Inspiration

We've all had those moments where a large scale disaster hits close to home. Roads are covered with debris and are damaged, power lines collapse, houses are flooded, and belongings are displaced. Some people might even lose pets and other valuables. This is where a community driven app that aims to lessen the impact of these disasters come into place. By allowing users to report hazards that might lead to bigger turmoil, we can notify each other and bring the neccessary awareness to our own surroundings. Like recent trending twitter posts that show trending news from around the world, we seek to shine light on hazards that could go unnoticed in a community.

What it does

This application allows users to use an iPhone app to pinpoint a location along with the type of hazard and a short description of the hazard. People are able to view the hazards through the iPhone app or even an accompanying website that also allows users to delete the hazards. Using custom icons, one is able to quickly see if their surroundings are in need of repairs. Seeking attention is the goal of the application.

How we built it

Using a python backend to create the mySQL database we then created the iPhone app using swift. From here we then developed the website using javascript and html. The javascript made the api calls to the python api we had set up. We used Googles map api to access the map and the map functions that allowed to properly store markers onto the database and finally display them on the map.

Challenges we ran into

There were many challenges we faced along the way, one was the setting up of the database from the start, there were many conflicts as to how the relationships were going to work and what type the variables would be. Another challenge was integrating the api through the database and having the proper javascript calls. Lastly, time management was a challenge as we we had to keep working to meet the deadline.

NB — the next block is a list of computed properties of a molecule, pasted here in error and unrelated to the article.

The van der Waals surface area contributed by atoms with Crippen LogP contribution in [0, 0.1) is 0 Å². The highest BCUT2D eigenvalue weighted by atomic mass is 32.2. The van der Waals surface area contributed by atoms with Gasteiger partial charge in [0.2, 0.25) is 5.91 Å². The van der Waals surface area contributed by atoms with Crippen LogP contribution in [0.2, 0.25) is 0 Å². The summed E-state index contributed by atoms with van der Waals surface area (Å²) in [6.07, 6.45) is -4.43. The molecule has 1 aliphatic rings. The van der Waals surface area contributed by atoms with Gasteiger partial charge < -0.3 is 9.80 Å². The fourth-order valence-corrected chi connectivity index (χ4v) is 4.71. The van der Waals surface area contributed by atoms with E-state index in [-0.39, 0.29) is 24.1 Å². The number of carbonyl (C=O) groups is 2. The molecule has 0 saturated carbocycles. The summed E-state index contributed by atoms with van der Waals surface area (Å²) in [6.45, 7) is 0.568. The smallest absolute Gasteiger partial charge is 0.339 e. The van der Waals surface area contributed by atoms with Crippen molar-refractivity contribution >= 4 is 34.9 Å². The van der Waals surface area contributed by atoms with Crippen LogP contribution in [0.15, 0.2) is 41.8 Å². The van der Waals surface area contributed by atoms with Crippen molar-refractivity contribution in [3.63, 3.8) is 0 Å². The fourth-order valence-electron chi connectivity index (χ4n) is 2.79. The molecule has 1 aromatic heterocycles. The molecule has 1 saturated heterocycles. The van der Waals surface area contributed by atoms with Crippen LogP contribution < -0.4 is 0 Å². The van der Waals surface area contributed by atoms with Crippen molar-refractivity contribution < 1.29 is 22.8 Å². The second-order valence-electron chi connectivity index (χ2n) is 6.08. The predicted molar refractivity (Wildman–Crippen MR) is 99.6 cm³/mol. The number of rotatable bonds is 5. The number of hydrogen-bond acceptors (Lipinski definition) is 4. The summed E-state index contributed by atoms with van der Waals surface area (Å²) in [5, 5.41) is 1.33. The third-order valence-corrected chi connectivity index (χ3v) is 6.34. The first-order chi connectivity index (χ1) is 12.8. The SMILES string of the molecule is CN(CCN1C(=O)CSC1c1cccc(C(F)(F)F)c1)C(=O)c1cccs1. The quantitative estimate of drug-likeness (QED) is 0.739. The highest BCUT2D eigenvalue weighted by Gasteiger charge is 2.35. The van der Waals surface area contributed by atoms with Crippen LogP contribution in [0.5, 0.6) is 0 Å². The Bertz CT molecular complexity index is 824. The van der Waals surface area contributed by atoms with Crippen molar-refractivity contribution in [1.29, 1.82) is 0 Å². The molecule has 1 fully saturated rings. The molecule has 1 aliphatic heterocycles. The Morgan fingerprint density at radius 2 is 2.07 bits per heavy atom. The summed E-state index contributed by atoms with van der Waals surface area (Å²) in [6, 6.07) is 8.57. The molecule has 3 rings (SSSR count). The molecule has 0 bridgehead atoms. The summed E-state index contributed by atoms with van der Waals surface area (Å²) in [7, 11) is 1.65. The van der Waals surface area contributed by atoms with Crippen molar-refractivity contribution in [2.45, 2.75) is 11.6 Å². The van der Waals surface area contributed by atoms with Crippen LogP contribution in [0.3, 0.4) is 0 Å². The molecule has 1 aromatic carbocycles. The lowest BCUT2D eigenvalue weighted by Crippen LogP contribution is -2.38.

Accomplishments that we're proud of

Utilizing the google maps API in order to populate a crowd sourced map in order to get information and storing that information to be of use to others that may require it.

What we learned

We were able to get more accustomed to javascript and how to access and manipulate someone else's API and all the documentation that goes with learning how to utilize it. We also learned about new technologies can be used for web development and mobile development.

What's next for HazMap

We plan on adding a login and authentication for the webpage in order to manage the map so that not anyone can just come on and delete all of the hazards. They would still be able to view the hazard in the case that they want to plan a trip or want to know if some hazard near them has been fixed yet or not. On the mobile side, we plan on adding support for android as well, instead of just iOS. We also plan on adding a feature that deletes a hazard after a certain amount of people mark that the hazard has been fixed so the map doesn't get cluttered and so people know when a place is safe to travel or what they at least should be looking out for.

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